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    Who Will Be Your Favorites For 1945?

    It is Saturday night in your town somewhere in the U.S.A. You have a date tonight—with your best beau, or with the girl down the block, or with your family—to do the same thing Americans all over the nation are doing: Going to the movies.

    The line before the theater is a long one; the picture is “The Keys Of The Kingdom.” For two hours you sit absorbed by the powerful story of A. J. Cronin’s novel; you are moved by Gregory Peck’s fine portrayal of Father Chisholm; and when you walk out of that theater you pronounce the film a great motion picture. As a Photoplay reader you are ready perhaps to go on record as saying, “That movie should win Photoplay’s Gold Medal Award for 1945.”






    Whether it will or not is right now being determined by a poll which we feel is one of the most scientific and accurate on the American scene. This very minute your counterpart—be he or she doctor, typist, nurse, businessman, schoolgirl—is talking to a pleasant-looking man or woman who has just approached him with, “I’m from Audience Research. Mind answering a few questions?” The result of those answers, added to the thousands of answers from all over the nation—in big cities, small towns, on farms and in factories—will decide what picture and what stars will receive the Photoplay Gold Medal Award for 1945.

    This Award is given each year to the best-liked motion picture and the most popular actor and actress of Hollywood. The choice is made by American movie-goers themselves, polled through our Audience Research from coast to coast; and it is the one Award that is the actual expression of the wishes of movie-goers interviewed personally.



    After long months of careful polling in 1944, the Award was presented to Greer Garson as the most poplar feminine star of the year; to Bing Crosby as the most popular male star; and to “Going My Way” as the most popular picture.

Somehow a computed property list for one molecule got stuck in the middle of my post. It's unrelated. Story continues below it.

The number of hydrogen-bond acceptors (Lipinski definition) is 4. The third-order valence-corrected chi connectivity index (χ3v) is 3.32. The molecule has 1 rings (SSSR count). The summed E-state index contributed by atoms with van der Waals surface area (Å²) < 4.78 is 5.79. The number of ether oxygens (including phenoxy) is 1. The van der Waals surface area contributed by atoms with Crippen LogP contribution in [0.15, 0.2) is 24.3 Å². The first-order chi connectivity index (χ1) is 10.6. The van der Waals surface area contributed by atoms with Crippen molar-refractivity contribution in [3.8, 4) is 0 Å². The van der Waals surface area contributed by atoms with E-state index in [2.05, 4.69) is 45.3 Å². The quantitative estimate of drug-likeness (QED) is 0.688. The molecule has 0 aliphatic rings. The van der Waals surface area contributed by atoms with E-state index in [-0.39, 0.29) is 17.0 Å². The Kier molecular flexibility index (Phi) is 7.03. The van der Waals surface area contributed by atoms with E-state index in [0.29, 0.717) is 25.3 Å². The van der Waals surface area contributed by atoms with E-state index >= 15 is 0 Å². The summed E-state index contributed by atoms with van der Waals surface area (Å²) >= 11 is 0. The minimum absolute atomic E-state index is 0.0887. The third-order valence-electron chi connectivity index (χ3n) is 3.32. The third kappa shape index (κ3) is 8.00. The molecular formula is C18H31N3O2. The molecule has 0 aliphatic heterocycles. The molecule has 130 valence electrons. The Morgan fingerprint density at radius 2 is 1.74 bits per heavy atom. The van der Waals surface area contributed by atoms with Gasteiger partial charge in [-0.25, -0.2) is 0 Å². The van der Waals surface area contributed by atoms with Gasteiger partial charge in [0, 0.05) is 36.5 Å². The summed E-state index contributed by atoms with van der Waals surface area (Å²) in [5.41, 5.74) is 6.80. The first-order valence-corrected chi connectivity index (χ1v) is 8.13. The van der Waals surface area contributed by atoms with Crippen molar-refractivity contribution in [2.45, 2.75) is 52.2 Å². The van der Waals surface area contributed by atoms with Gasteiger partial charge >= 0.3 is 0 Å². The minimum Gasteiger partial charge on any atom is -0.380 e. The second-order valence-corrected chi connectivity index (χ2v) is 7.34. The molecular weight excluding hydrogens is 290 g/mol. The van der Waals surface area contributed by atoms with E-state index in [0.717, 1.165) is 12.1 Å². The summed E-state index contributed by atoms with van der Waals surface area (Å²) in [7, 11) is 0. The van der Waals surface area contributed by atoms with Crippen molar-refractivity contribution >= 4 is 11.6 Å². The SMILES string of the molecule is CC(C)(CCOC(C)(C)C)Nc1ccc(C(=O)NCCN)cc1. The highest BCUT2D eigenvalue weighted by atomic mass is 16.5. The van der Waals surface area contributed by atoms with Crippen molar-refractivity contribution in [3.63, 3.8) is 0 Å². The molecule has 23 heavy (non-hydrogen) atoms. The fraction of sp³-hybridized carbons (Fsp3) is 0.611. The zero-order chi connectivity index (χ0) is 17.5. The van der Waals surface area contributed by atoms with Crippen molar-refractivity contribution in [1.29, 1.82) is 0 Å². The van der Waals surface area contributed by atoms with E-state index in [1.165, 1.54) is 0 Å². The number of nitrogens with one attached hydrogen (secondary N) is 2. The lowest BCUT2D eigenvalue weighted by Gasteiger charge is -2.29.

At this time, the 1945 race is halfway run. It is an exciting and close one.

    Nine pictures head the list as contenders for the Gold Medal this year. They are “The Keys Of The Kingdom,” “Meet Me In St. Louis,” “Music For Millions,” “National Velvet,” “Objective Burma,” “A Song To Remember,” “Thirty Seconds Over Tokyo,” “To Have And Have Not” and “Winged Victory.” (Note that these pictures are listed in alphabetical order and are not ranked on the basis of enjoyment.)



    Thus far this year movie-goers have picked these five women stars as their favorites, with others running close

     








    Your favorite is not among them? Well, here’s a point to consider: This list is made of those pictures released in December, 1944, or during the first five months of 1945 and have already been seen by one-third of the movie audience, a requisite that we feel is essential to insure that pictures considered for the Award have had sufficient distribution to give all elements of the movie-going public a chance to see them. But there are still five more films which, although they have not as yet been seen by the one-third minimum, will likely qualify on that score by December. The vote on them is strong enough to suggest that one of them may be the winner of the Gold Medal.

    They include: “The Enchanted Cottage,” “God Is My Co-Pilot,” “Thunderhead,” “Tomorrow The World” and “Wilson.”



    Now let’s go on to the stars. Which ones have the best chance of winning the Gold Medal? Among the actresses (again arranged alphabetically) are Ingrid Bergman, Bette Davis, Judy Garland, Greer Garson and Betty Grable. Among the actors, Gary Cooper, Bing Crosby, Cary Grant, Bob Hope and Spencer Tracy head the list.

    Here’s a revealing sidelight on this list: The four runners-up are Claudette Colbert, Ginger Rogers, Humphrey Bogart and Van Johnson. Will one of these have a chance of receiving the personal tribute of the Gold Medal from movie audiences? The answer to that depends on what all the Mary Smiths and John Does reply to the Audience Research interviewers in the next four months.



    Hollywood, in producing its films, naturally wants to please the nation. Before the Audience Research poll was originated, producers had to base their decisions as to what movies to make on box-office returns and their own intuition. Today, through the poll, those same producers can have the direct answer on what pictures the audience will go to see even before the picture has been released.